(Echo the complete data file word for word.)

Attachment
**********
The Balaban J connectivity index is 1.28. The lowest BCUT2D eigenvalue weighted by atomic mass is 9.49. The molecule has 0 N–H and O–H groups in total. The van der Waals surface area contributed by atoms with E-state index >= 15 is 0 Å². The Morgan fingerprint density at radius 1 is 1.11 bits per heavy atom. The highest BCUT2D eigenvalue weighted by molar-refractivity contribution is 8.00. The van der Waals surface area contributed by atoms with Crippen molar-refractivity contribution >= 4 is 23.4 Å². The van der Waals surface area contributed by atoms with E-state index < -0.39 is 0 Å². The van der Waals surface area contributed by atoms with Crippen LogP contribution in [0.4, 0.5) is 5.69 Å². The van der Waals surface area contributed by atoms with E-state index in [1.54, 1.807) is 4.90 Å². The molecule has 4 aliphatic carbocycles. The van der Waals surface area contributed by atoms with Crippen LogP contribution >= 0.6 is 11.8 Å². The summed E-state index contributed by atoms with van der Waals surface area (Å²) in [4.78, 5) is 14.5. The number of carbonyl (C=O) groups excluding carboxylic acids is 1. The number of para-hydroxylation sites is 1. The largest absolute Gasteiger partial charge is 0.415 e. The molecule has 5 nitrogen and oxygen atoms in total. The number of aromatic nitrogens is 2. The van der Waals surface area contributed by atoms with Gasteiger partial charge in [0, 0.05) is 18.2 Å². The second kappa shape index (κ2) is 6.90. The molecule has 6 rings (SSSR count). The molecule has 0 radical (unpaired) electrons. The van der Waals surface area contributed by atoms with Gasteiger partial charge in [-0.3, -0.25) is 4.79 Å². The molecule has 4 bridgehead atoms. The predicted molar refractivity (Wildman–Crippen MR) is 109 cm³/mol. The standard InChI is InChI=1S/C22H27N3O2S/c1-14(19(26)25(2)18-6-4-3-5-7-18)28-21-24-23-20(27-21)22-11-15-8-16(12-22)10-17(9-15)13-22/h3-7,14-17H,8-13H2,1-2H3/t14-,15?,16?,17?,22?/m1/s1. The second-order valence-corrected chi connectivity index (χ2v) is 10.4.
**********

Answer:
The Balaban J connectivity index is 1.28. The lowest BCUT2D eigenvalue weighted by atomic mass is 9.49. The molecule has 0 N–H and O–H groups in total. The van der Waals surface area contributed by atoms with E-state index >= 15 is 0 Å². The Morgan fingerprint density at radius 1 is 1.11 bits per heavy atom. The highest BCUT2D eigenvalue weighted by molar-refractivity contribution is 8.00. The van der Waals surface area contributed by atoms with Crippen molar-refractivity contribution >= 4 is 23.4 Å². The van der Waals surface area contributed by atoms with E-state index < -0.39 is 0 Å². The van der Waals surface area contributed by atoms with Crippen LogP contribution in [0.4, 0.5) is 5.69 Å². The van der Waals surface area contributed by atoms with E-state index in [1.54, 1.807) is 4.90 Å². The molecule has 4 aliphatic carbocycles. The van der Waals surface area contributed by atoms with Crippen LogP contribution >= 0.6 is 11.8 Å². The summed E-state index contributed by atoms with van der Waals surface area (Å²) in [4.78, 5) is 14.5. The number of carbonyl (C=O) groups excluding carboxylic acids is 1. The number of para-hydroxylation sites is 1. The largest absolute Gasteiger partial charge is 0.415 e. The molecule has 5 nitrogen and oxygen atoms in total. The number of aromatic nitrogens is 2. The van der Waals surface area contributed by atoms with Gasteiger partial charge in [0, 0.05) is 18.2 Å². The second kappa shape index (κ2) is 6.90. The molecule has 6 rings (SSSR count). The molecule has 0 radical (unpaired) electrons. The van der Waals surface area contributed by atoms with Gasteiger partial charge in [-0.3, -0.25) is 4.79 Å². The molecule has 4 bridgehead atoms. The predicted molar refractivity (Wildman–Crippen MR) is 109 cm³/mol. The standard InChI is InChI=1S/C22H27N3O2S/c1-14(19(26)25(2)18-6-4-3-5-7-18)28-21-24-23-20(27-21)22-11-15-8-16(12-22)10-17(9-15)13-22/h3-7,14-17H,8-13H2,1-2H3/t14-,15?,16?,17?,22?/m1/s1. The second-order valence-corrected chi connectivity index (χ2v) is 10.4.